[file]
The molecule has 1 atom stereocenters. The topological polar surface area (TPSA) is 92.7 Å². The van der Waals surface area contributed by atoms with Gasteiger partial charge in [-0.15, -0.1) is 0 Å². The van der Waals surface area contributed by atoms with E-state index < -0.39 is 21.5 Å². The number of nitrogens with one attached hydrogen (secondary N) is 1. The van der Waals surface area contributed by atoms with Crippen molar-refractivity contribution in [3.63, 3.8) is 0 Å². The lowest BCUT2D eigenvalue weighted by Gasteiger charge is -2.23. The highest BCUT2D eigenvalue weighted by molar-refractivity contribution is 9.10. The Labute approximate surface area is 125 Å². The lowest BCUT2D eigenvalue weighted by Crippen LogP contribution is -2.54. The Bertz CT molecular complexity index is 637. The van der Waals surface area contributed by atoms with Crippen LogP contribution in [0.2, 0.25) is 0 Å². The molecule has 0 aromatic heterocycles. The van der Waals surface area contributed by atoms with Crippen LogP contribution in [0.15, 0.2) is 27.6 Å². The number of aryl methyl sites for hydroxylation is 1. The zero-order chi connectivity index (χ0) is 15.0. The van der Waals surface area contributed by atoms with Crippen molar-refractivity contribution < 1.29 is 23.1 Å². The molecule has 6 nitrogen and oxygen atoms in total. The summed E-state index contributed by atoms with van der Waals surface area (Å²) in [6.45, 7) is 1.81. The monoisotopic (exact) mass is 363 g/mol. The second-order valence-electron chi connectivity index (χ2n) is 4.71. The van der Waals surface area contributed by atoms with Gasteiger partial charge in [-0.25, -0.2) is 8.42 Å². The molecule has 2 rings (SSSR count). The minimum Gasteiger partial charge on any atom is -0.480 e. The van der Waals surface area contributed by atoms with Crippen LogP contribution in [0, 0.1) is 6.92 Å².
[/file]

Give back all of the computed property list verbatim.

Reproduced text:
The molecule has 1 atom stereocenters. The topological polar surface area (TPSA) is 92.7 Å². The van der Waals surface area contributed by atoms with Gasteiger partial charge in [-0.15, -0.1) is 0 Å². The van der Waals surface area contributed by atoms with E-state index < -0.39 is 21.5 Å². The number of nitrogens with one attached hydrogen (secondary N) is 1. The van der Waals surface area contributed by atoms with Crippen molar-refractivity contribution in [3.63, 3.8) is 0 Å². The lowest BCUT2D eigenvalue weighted by Gasteiger charge is -2.23. The highest BCUT2D eigenvalue weighted by molar-refractivity contribution is 9.10. The Labute approximate surface area is 125 Å². The lowest BCUT2D eigenvalue weighted by Crippen LogP contribution is -2.54. The Bertz CT molecular complexity index is 637. The van der Waals surface area contributed by atoms with Crippen LogP contribution in [0.2, 0.25) is 0 Å². The molecule has 0 aromatic heterocycles. The van der Waals surface area contributed by atoms with Crippen LogP contribution in [0.15, 0.2) is 27.6 Å². The number of aryl methyl sites for hydroxylation is 1. The zero-order chi connectivity index (χ0) is 15.0. The van der Waals surface area contributed by atoms with Crippen molar-refractivity contribution < 1.29 is 23.1 Å². The molecule has 6 nitrogen and oxygen atoms in total. The summed E-state index contributed by atoms with van der Waals surface area (Å²) in [6.45, 7) is 1.81. The monoisotopic (exact) mass is 363 g/mol. The second-order valence-electron chi connectivity index (χ2n) is 4.71. The van der Waals surface area contributed by atoms with Gasteiger partial charge in [-0.25, -0.2) is 8.42 Å². The molecule has 2 rings (SSSR count). The minimum Gasteiger partial charge on any atom is -0.480 e. The van der Waals surface area contributed by atoms with Crippen LogP contribution in [0, 0.1) is 6.92 Å².